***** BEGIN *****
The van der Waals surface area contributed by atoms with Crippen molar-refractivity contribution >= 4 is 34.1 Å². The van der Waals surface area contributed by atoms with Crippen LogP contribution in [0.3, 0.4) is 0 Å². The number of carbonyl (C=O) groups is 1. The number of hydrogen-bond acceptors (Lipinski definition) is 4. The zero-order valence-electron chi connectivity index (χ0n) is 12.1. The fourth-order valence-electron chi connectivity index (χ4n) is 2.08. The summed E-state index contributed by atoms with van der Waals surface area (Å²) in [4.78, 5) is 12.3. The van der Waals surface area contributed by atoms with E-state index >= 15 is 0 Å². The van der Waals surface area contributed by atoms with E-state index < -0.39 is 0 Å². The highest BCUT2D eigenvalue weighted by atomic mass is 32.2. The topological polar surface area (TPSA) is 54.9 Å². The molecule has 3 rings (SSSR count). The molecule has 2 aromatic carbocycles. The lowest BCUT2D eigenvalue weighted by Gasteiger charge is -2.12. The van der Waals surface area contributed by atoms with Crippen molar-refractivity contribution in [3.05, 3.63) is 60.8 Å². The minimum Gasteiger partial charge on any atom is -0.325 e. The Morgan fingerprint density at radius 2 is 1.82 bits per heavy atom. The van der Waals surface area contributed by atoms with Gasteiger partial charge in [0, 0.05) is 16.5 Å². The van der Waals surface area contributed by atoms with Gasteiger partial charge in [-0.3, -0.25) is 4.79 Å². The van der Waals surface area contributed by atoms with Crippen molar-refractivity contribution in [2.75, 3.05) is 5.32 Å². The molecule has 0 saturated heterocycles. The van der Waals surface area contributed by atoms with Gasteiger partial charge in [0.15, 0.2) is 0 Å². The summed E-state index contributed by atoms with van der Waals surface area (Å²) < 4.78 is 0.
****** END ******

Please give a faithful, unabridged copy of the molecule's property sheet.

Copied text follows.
The van der Waals surface area contributed by atoms with Crippen molar-refractivity contribution >= 4 is 34.1 Å². The van der Waals surface area contributed by atoms with Crippen LogP contribution in [0.3, 0.4) is 0 Å². The number of carbonyl (C=O) groups is 1. The number of hydrogen-bond acceptors (Lipinski definition) is 4. The zero-order valence-electron chi connectivity index (χ0n) is 12.1. The fourth-order valence-electron chi connectivity index (χ4n) is 2.08. The summed E-state index contributed by atoms with van der Waals surface area (Å²) in [4.78, 5) is 12.3. The van der Waals surface area contributed by atoms with E-state index >= 15 is 0 Å². The van der Waals surface area contributed by atoms with E-state index < -0.39 is 0 Å². The highest BCUT2D eigenvalue weighted by atomic mass is 32.2. The topological polar surface area (TPSA) is 54.9 Å². The molecule has 3 rings (SSSR count). The molecule has 2 aromatic carbocycles. The lowest BCUT2D eigenvalue weighted by Gasteiger charge is -2.12. The van der Waals surface area contributed by atoms with Crippen molar-refractivity contribution in [3.05, 3.63) is 60.8 Å². The minimum Gasteiger partial charge on any atom is -0.325 e. The Morgan fingerprint density at radius 2 is 1.82 bits per heavy atom. The van der Waals surface area contributed by atoms with Gasteiger partial charge in [0, 0.05) is 16.5 Å². The van der Waals surface area contributed by atoms with Gasteiger partial charge in [-0.3, -0.25) is 4.79 Å². The van der Waals surface area contributed by atoms with Crippen molar-refractivity contribution in [2.75, 3.05) is 5.32 Å². The molecule has 0 saturated heterocycles. The van der Waals surface area contributed by atoms with Gasteiger partial charge in [0.15, 0.2) is 0 Å². The summed E-state index contributed by atoms with van der Waals surface area (Å²) < 4.78 is 0.